The problem is not of the handful of the people in our society. Even there is a sensitive part in that problem. That is why I make this humble submission to the hon. Minister through you. All these things may not come within the purview of a particular Department. It is a comprehensive approach. Prevention of disease is not directly related to the Welfare Department. Unless we take appropriate action in our preventive programmes, particularly prevention of all these diseases and also in genetic counselling of these diseases, it will not help. These are very much necessary but are not available. That is why the prevention part should be taken care of.

Social economic standardisation is a broad parametre. Mental retardation is absolutely dependent on malnutrition. If you do not attend to that part and if you cry here for the mentally retarded persons, we cannot check this. You have to go to the root of the problem. Alleviation of malnutrition depends on alleviation of poverty and illiteracy which is a broader parametre. That should be taken into consideration because it is a responsibility of the Government, not of a Department only. That is why this is a comprehensive approach.

Finally, I must say that our objective is to give them an independent life. In that approach provision for education to the disabled persons of any kind as it suits them should be there upto the district level. Many of the speakers have expressed their concern that these provisions are not made even after 52 years of our Independence. Only crying is not the solution. Nowadays we have schools for the blind and deaf and dumb persons. But there are no schools for the mentally retarded and those suffering from cerebral palsy and multiple disabilities in our country. Opening of schools for them should be a Plan programme. The vocational courses should be there in them so that they can stand on their feet.

Sir, I am concluding in a minute. This is the last but not the least point.

The next point is the occupational part of it. Many speakers have already expressed their concern of not having any provision for employment for them. It is really in a mess. You take the statistics. Till today we have only one lakh disabled persons, in a population of 100 crore throughout the country, who have got the services. In these days, employment has been scuttled not only in the public sector but in the private sector also. Public sector has been dismantled due to the policy of the Government. The brunt of that has fallen on the disabled persons also. The employment opportunities for them are getting reduced. Providing employment to them should be mandatory and that should be monitored from the Central level.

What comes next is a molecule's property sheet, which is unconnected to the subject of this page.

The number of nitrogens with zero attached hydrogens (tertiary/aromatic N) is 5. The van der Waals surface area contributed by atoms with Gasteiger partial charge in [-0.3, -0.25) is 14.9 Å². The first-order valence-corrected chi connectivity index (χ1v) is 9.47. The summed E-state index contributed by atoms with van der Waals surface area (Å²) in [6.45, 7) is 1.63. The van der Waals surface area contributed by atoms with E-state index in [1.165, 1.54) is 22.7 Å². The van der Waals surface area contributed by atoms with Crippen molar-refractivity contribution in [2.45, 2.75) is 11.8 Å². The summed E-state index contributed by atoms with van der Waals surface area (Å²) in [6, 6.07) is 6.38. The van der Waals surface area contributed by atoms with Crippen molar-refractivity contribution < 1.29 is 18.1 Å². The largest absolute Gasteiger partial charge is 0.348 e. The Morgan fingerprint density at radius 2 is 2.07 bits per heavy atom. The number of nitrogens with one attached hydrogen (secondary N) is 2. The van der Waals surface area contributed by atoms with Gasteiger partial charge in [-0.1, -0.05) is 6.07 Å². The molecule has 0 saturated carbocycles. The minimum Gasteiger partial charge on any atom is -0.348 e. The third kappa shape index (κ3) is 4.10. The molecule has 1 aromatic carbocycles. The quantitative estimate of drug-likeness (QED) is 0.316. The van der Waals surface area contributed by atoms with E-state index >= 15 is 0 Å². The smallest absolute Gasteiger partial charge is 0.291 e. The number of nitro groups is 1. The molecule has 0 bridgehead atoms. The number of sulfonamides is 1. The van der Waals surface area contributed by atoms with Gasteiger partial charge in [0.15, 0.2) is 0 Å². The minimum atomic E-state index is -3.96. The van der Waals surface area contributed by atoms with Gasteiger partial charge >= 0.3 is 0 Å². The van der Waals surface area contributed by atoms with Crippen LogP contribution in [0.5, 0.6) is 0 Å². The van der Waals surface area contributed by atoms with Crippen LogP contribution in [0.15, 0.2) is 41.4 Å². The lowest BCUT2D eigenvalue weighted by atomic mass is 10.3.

There should be provision for compulsory employment for these disabled persons in the private sector also and suitable legislation should be made for that. ...(Interruptions)

SHRI ANADI SAHU (BERHAMPUR, ORISSA): Sir, there is the 1995 Act which deals with this.

19.00 hrs.

DR. RAM CHANDRA DOME : I was talking about private sector.

Sir, I am supporting this Bill. I do support it and since suggestions have already been made by other Members on different clauses of the Bill, I do not want to utter anything about them. I must say that the Government should have a political will, a social commitment to implement the programme which has been sought in the Statement of Objects and Reasons of the Bill. I hope, the Government will try to do that.

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THE MINISTER OF STATE OF THE MINISTRY OF SOCIAL JUSTICE AND EMPOWERMENT (SHRIMATI MANEKA GANDHI) : I would like to thank everybody who has taken such a sensitive part in the debate. This is, in reality, not my Bill but everyone's Bill who has contributed to it.

Before I begin, I would like to tell you a little bit about myself. When I became a Member of Parliament and Rs. 1 crore was the limit fixed for Members of Parliament - much before I became the Minister - I used to spend Rs. 10 lakh out of that on the disabled every year.